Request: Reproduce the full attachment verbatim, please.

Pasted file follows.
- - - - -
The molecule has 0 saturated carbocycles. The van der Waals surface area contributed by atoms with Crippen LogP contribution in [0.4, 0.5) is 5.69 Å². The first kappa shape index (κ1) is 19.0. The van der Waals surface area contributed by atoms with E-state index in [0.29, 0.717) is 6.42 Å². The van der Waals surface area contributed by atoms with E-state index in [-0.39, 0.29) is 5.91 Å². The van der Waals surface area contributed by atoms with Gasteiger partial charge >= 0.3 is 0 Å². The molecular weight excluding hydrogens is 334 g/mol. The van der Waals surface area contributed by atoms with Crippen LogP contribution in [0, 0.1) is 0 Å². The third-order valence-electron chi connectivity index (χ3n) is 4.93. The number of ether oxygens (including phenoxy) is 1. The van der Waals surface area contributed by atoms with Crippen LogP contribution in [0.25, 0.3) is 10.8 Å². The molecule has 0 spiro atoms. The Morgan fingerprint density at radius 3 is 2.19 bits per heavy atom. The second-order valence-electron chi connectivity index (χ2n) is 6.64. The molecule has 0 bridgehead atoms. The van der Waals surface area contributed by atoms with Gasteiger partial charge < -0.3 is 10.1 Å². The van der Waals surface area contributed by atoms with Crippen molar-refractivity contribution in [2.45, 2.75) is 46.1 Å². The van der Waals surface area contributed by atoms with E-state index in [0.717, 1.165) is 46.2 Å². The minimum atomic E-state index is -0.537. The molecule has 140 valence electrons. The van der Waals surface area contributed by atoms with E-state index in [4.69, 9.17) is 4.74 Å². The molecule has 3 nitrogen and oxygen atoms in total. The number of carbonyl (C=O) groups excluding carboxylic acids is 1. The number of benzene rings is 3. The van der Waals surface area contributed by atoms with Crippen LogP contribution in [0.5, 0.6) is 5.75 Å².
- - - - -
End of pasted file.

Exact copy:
The molecule has 0 saturated carbocycles. The van der Waals surface area contributed by atoms with Crippen LogP contribution in [0.4, 0.5) is 5.69 Å². The first kappa shape index (κ1) is 19.0. The van der Waals surface area contributed by atoms with E-state index in [0.29, 0.717) is 6.42 Å². The van der Waals surface area contributed by atoms with E-state index in [-0.39, 0.29) is 5.91 Å². The van der Waals surface area contributed by atoms with Gasteiger partial charge >= 0.3 is 0 Å². The molecular weight excluding hydrogens is 334 g/mol. The van der Waals surface area contributed by atoms with Crippen LogP contribution in [0, 0.1) is 0 Å². The third-order valence-electron chi connectivity index (χ3n) is 4.93. The number of ether oxygens (including phenoxy) is 1. The van der Waals surface area contributed by atoms with Crippen LogP contribution in [0.25, 0.3) is 10.8 Å². The molecule has 0 spiro atoms. The Morgan fingerprint density at radius 3 is 2.19 bits per heavy atom. The second-order valence-electron chi connectivity index (χ2n) is 6.64. The molecule has 0 bridgehead atoms. The van der Waals surface area contributed by atoms with Gasteiger partial charge < -0.3 is 10.1 Å². The van der Waals surface area contributed by atoms with Crippen molar-refractivity contribution in [2.45, 2.75) is 46.1 Å². The van der Waals surface area contributed by atoms with E-state index in [0.717, 1.165) is 46.2 Å². The minimum atomic E-state index is -0.537. The molecule has 140 valence electrons. The van der Waals surface area contributed by atoms with E-state index in [4.69, 9.17) is 4.74 Å². The molecule has 3 nitrogen and oxygen atoms in total. The number of carbonyl (C=O) groups excluding carboxylic acids is 1. The number of benzene rings is 3. The van der Waals surface area contributed by atoms with Crippen LogP contribution in [0.5, 0.6) is 5.75 Å².